More like charge on each capacitor plate increases $Q$, which increases $C$. However, more like charge on each plate also increases $\Delta V$ right? Because compared to before the capacitor was charged, there was an equal amount of each type of charge and everything cancelled to $0$. But now when $C$ is charged, not only do lots of like charges exist in the same place, but right over on the other plate is a bunch of the other type of charge. Doesn't this create a potential difference between two points in space between which a strong electric field is generated? So as a capacitor accumulates charge, it increases in capacitance; yet simultaneously it gains voltage, and still manages to increase in capacitance despite the inverse relationship. What's wrong with this logic?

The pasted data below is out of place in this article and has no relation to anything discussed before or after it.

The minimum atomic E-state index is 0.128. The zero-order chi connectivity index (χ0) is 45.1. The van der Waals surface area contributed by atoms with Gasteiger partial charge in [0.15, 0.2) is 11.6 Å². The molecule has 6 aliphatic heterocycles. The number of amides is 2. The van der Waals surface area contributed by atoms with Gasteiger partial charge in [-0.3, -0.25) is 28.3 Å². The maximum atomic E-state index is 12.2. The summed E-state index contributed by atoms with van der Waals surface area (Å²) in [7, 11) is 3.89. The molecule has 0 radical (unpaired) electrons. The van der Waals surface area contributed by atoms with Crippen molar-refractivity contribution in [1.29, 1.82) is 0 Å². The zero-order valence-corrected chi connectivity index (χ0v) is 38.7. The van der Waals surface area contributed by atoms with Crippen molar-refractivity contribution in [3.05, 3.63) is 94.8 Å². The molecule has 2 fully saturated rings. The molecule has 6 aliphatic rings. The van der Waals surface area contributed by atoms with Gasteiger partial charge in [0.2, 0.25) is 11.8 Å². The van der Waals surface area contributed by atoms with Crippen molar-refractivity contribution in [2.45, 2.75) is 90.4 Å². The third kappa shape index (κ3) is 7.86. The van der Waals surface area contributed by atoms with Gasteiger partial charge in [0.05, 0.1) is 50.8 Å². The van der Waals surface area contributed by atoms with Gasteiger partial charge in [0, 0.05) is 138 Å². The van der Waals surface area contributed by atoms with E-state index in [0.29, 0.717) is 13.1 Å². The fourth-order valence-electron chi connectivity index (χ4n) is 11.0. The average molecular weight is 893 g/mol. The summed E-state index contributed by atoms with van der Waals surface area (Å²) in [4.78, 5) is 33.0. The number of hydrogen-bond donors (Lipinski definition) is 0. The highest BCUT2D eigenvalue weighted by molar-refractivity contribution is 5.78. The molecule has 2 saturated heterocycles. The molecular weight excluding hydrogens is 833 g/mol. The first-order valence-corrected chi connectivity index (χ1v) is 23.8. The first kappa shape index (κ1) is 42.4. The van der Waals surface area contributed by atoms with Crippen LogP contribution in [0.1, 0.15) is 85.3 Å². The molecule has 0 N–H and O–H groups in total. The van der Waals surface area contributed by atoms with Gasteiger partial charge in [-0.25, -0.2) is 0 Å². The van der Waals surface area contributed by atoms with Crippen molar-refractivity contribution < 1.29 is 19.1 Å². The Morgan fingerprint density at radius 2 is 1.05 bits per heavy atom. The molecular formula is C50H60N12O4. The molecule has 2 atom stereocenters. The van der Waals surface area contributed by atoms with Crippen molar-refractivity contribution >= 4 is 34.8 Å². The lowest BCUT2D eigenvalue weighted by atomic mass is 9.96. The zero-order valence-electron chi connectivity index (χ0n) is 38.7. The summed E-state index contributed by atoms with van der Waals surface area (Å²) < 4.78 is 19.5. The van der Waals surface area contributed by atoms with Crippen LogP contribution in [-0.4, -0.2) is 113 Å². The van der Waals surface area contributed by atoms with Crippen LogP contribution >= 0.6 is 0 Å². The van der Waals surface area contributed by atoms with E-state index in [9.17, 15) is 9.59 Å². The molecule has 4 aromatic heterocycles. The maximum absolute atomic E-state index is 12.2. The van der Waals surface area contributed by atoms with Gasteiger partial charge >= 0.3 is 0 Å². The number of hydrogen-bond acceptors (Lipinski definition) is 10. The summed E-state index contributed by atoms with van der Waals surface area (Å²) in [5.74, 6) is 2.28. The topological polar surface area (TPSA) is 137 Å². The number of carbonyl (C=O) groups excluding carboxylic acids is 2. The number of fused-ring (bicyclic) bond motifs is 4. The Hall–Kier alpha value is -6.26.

I've just read a thread about how even though $\Delta V=IR$, voltage can actually exist without current. So even though the capacitor may be disconnected, it still has a voltage. My question applies to all possible states of a capacitor; including charging, discharging or charged capacitors.